There is a movement in our area to provide intensive wellness services for individuals who are high risk. These are people that primarily fall in to the obese bucket or have a cluster of health factors called metabolic syndrome. While true that these folks need assistance to accomplish better quality of life and reduce the risk of cardiovascular disease or diabetes, we need to “change the conversation around health.” 1
The primary emphasis for most companies to use the high risk method is because individuals with five or more risk factors (i.e. high risk) typically account for more than twice the medical costs as compared to healthy individuals. 2
What we typically see are programs that provide a premium discount or incentive if individuals pass a health screening. For example, if individuals meet a specific score or have fewer than three risk factors for metabolic syndrome, they receive a premium discount of 20%. These employees are deemed healthy and are essentially done for the year. They can come back next year to the screening to get their discount. The employees that do not meet the guidelines are asked to participate in intensive classes or health coaching and must lower their risk by one factor within a specified time period (10-12 weeks).
Again, while we should provide assistance to individuals that have health concerns, we ignore our healthy and moderately healthy people at the risk of gambling that these individuals will forever maintain an optimum level of wellbeing. Extensive research points to the contrary. Dee Edington, Ph.D., leading researcher from the University of Michigan and author of the book Zero Trends makes a valid argument to spend the majority of resources on engaging all employees. In his research he found that programs that primarily target high risk end up losing the wellness battle over time because healthy people eventually will slip in to a state of worsening health as we age. In essence, we may help ten individuals reduce their risk for metabolic syndrome this year; however next year we may find twelve new individuals that were not high risk and now have metabolic syndrome. Edington argues that the best bang for the buck is to get the highest engagement possible and keep the healthy people healthy. He also argues that just keeping moderately and unhealthy from getting worse is a win!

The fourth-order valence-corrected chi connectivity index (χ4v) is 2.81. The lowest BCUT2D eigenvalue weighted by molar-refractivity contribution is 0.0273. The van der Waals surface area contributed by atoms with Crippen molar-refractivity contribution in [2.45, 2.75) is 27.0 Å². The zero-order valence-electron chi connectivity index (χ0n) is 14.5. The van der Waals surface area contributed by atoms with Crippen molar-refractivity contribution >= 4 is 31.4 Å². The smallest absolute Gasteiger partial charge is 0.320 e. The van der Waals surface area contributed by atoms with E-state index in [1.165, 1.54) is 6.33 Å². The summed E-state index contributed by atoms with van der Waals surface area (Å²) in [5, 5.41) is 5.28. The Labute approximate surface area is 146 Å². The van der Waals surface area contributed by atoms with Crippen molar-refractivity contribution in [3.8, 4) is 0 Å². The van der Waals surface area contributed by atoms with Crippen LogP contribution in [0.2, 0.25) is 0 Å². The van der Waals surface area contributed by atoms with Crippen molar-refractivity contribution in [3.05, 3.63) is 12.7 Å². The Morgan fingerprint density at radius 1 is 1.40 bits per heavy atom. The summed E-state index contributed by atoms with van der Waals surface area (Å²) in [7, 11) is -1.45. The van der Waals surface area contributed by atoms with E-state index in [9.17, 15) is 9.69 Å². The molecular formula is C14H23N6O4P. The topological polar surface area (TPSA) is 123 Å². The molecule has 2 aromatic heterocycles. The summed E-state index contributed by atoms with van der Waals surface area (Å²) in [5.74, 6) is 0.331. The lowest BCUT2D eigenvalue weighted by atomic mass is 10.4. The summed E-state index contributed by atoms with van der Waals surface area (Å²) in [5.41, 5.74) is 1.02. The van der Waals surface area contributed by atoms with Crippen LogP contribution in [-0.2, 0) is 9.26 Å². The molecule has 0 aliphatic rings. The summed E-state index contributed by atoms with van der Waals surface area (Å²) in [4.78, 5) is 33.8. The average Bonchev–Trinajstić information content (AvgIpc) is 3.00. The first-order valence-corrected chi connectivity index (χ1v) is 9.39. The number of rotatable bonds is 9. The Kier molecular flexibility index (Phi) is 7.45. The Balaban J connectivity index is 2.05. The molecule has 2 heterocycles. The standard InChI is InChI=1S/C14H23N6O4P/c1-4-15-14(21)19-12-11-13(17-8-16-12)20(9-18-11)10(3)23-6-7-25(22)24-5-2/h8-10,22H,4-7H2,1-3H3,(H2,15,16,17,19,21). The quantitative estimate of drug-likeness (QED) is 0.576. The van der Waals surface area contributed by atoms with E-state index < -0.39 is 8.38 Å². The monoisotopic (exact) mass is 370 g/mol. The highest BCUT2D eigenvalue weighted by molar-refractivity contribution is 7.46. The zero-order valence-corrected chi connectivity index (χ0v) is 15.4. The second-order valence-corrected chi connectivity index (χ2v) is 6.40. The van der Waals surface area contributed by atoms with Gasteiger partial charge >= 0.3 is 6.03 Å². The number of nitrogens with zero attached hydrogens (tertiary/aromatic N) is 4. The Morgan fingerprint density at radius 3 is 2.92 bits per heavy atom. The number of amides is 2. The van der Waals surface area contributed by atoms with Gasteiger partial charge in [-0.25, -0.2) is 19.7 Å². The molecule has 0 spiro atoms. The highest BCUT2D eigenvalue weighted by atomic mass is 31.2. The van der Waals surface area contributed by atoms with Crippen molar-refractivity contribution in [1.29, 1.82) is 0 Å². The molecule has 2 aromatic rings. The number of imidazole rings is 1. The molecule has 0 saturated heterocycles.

So what is the moral of the story? Make sure you spread your resources evenly. Offer the services for all employees regardless of risk state. Design your program to encourage your people to engage throughout the year and not just give them a free pass once they meet screening guidelines. Wellness is about a shift in culture. It will take all individuals within an organization to be successful. It is time to change the conversation around health in this country. Let’s do it right!
1 Edington, Dee W; Zero Trends, Health Management Research Center, University of Michigan
2 Edington, AJHP, 15(5): 341-349,2001
by Lisa Henning, Executive Wellness Consultant
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